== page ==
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MAY 2015

Letter from Kelly
Teen Classes
#storieseverywhere
Writing Wisdom
William Zinsser
Ask the Writer
Upcoming Classes
Writers on the Radio
 

Letter from Kelly Tips for Crafting “Micro” Stories Lately, Gotham’s office gets crackly with anticipation as we near the end of the month, when we get to choose the winner of our Twitter #StoriesEverywhere contest. 
 
Day by day, the entries roll in, a trickle turns into a flood — and the stories, they’re good. Picking one involves a spirited debate, every time.
 
But I’m noticing another trend, too. Many micro stories start out strong, and then, they stall. Some writers begin one too big to finish. Others try to squeeze three stories into one tweet.
 
Still others create a beautiful image, and instead of following up with an action or revelation, they describe the image some more, like so:
 
“The air had grown mellow, the shadows were long upon the smooth, dense turf … and the shadows on the perfect lawn were straight and angular.”
 
That’s Henry James, who could mosey through his descriptions, because he wrote long, languid novels in the late 19th century. Writers of micro stories, and flash fiction and nonfiction have no such luxury.
 
Neither, though, should we tell stories in only the barest of outlines. Rather, we need to think of them in a new way.
 
A few things to keep in mind:
1) Don’t lop off your toes to cram your foot into the shoe. Build a new foot. 
The temptation is to take a story and trim first the edges, then the middle, and then get creative with adverbs and ampersands, til it will squish into place. When you’re salting your prose with “&&&,” you’re cramming. Step back. What do you love about this story? What’s tugging at your shirt cuffs? Find that shiny kernel of truth, and shape your story around it.  
 
2) Something has to happen.
Even in 140 characters, you need a beginning, middle, and an ending that resonates. What happens doesn’t have to be seismic, or profound. It needs to be progress, even if it’s subtle.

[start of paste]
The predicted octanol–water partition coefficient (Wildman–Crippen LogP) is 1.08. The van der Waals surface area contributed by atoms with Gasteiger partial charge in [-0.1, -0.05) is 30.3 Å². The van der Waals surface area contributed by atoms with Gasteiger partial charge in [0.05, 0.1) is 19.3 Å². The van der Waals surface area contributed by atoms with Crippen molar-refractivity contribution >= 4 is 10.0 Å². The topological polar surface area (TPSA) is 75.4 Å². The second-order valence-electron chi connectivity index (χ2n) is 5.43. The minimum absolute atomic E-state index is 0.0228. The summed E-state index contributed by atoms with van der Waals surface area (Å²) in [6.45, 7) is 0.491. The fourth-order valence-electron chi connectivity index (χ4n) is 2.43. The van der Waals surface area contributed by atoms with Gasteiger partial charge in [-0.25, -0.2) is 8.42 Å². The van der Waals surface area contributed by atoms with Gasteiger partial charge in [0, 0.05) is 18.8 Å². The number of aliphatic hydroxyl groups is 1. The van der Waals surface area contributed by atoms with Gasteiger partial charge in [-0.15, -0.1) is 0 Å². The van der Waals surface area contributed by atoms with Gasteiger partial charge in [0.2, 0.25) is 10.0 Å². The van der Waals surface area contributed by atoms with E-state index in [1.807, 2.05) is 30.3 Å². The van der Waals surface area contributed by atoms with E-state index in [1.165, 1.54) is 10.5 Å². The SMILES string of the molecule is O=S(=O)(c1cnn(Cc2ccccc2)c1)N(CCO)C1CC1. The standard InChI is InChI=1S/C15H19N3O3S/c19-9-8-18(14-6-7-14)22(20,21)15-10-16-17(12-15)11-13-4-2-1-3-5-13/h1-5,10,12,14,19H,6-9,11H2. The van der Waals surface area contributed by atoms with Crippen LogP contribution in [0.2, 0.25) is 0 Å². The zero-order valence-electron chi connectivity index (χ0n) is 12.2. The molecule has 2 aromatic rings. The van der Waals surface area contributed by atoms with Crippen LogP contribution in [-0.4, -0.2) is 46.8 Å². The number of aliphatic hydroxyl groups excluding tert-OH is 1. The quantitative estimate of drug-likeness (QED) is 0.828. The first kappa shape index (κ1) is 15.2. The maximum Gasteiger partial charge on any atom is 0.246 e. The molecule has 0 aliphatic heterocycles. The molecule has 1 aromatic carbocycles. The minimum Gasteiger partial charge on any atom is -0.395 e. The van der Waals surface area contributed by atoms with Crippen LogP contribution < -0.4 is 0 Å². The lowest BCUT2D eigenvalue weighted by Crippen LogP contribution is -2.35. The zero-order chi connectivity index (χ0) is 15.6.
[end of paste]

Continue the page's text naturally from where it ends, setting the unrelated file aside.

Take this finalist from April’s #StoriesEverywhere, by Nicole Chilton: 
“My bags are wet, my baby cries. I fumble to unlock the car. ‘Let me help,’ she says, child on hip, both drenched. We laugh.”

A struggle, a helping hand, then relief. Nicole’s story begins with frustrated tears and ends in laughter. It moves.
 
3) Punctuation is your friend.
I’m not talking ampersands here. Periods, commas, dashes and, yes, semi-colons. They’re the gas and the brakes, revving your story, coasting it, or bringing it up short. They can steer readers toward your meaning, if you let them.
 
Writing a good story in a tight space isn’t just for Twitter contests. It’s one of the ways we read now. No matter your genre, you’ll meet readers where tiny bites of prose reveal big truths.

Cheers,

Kelly Caldwell
Dean of Faculty, Gotham Writers Workshop

Writing Wisdom Where Do Stories Come From? By Brandi Reissenweber, Gotham Teacher

There’s no one source, no wellspring of inspiration that the writer simply needs to find. Perhaps Andrea Barrett captures this best in her essay “The Sea of Information” when she writes, “Writing is mysterious; and it’s supposed to be.…any path that gets you there is a good path in the end. But one true thing among all these paths is the need to tap a deep vein of connection between our own uncontrollable interior preoccupations and what we’re most concerned about in the world around us.”